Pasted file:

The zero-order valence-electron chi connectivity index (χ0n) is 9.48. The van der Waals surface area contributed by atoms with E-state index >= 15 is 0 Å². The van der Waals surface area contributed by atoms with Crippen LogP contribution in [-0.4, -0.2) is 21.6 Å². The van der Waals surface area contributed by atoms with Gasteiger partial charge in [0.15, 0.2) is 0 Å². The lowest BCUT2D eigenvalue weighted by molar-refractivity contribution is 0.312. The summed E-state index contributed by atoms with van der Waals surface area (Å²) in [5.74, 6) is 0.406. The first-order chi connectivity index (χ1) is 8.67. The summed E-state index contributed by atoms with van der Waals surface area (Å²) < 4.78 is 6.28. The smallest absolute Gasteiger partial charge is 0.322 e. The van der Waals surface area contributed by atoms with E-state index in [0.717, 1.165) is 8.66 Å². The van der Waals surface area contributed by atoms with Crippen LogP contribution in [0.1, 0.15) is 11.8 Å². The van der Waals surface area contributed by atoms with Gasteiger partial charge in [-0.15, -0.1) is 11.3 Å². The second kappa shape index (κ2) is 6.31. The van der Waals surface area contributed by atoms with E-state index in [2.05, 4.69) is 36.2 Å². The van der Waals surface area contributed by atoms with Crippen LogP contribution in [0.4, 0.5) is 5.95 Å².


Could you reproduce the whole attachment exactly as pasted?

The zero-order valence-electron chi connectivity index (χ0n) is 9.48. The van der Waals surface area contributed by atoms with E-state index >= 15 is 0 Å². The van der Waals surface area contributed by atoms with Crippen LogP contribution in [-0.4, -0.2) is 21.6 Å². The van der Waals surface area contributed by atoms with Gasteiger partial charge in [0.15, 0.2) is 0 Å². The lowest BCUT2D eigenvalue weighted by molar-refractivity contribution is 0.312. The summed E-state index contributed by atoms with van der Waals surface area (Å²) in [5.74, 6) is 0.406. The first-order chi connectivity index (χ1) is 8.67. The summed E-state index contributed by atoms with van der Waals surface area (Å²) < 4.78 is 6.28. The smallest absolute Gasteiger partial charge is 0.322 e. The van der Waals surface area contributed by atoms with E-state index in [0.717, 1.165) is 8.66 Å². The van der Waals surface area contributed by atoms with Crippen LogP contribution in [0.1, 0.15) is 11.8 Å². The van der Waals surface area contributed by atoms with Gasteiger partial charge in [-0.15, -0.1) is 11.3 Å². The second kappa shape index (κ2) is 6.31. The van der Waals surface area contributed by atoms with E-state index in [2.05, 4.69) is 36.2 Å². The van der Waals surface area contributed by atoms with Crippen LogP contribution in [0.4, 0.5) is 5.95 Å².